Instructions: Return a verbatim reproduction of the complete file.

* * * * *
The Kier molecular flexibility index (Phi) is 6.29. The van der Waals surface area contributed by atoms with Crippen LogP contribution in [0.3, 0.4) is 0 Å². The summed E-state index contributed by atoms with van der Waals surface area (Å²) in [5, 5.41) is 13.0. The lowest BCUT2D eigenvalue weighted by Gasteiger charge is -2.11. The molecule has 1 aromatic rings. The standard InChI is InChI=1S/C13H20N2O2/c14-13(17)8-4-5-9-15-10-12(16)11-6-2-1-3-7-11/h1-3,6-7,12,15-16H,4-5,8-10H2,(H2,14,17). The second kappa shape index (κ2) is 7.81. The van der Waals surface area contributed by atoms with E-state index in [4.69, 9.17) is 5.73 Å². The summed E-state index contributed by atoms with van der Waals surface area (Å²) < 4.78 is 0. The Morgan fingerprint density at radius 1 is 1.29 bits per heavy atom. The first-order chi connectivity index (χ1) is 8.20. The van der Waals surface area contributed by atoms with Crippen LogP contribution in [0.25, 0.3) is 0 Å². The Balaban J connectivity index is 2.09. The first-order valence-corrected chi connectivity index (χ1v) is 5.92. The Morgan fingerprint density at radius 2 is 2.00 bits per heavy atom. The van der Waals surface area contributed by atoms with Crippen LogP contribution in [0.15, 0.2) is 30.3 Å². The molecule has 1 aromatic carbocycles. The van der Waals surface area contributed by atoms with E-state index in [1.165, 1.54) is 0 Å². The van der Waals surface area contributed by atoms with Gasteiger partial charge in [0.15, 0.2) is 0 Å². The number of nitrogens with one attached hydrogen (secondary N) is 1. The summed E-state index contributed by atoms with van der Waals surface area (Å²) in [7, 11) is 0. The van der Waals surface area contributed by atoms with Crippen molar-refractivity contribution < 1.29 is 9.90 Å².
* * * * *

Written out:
The Kier molecular flexibility index (Phi) is 6.29. The van der Waals surface area contributed by atoms with Crippen LogP contribution in [0.3, 0.4) is 0 Å². The summed E-state index contributed by atoms with van der Waals surface area (Å²) in [5, 5.41) is 13.0. The lowest BCUT2D eigenvalue weighted by Gasteiger charge is -2.11. The molecule has 1 aromatic rings. The standard InChI is InChI=1S/C13H20N2O2/c14-13(17)8-4-5-9-15-10-12(16)11-6-2-1-3-7-11/h1-3,6-7,12,15-16H,4-5,8-10H2,(H2,14,17). The second kappa shape index (κ2) is 7.81. The van der Waals surface area contributed by atoms with E-state index in [4.69, 9.17) is 5.73 Å². The summed E-state index contributed by atoms with van der Waals surface area (Å²) < 4.78 is 0. The Morgan fingerprint density at radius 1 is 1.29 bits per heavy atom. The first-order chi connectivity index (χ1) is 8.20. The van der Waals surface area contributed by atoms with Crippen LogP contribution in [0.25, 0.3) is 0 Å². The Balaban J connectivity index is 2.09. The first-order valence-corrected chi connectivity index (χ1v) is 5.92. The Morgan fingerprint density at radius 2 is 2.00 bits per heavy atom. The van der Waals surface area contributed by atoms with Crippen LogP contribution in [0.15, 0.2) is 30.3 Å². The molecule has 1 aromatic carbocycles. The van der Waals surface area contributed by atoms with E-state index in [1.165, 1.54) is 0 Å². The van der Waals surface area contributed by atoms with Gasteiger partial charge in [0.15, 0.2) is 0 Å². The number of nitrogens with one attached hydrogen (secondary N) is 1. The summed E-state index contributed by atoms with van der Waals surface area (Å²) in [7, 11) is 0. The van der Waals surface area contributed by atoms with Crippen molar-refractivity contribution < 1.29 is 9.90 Å².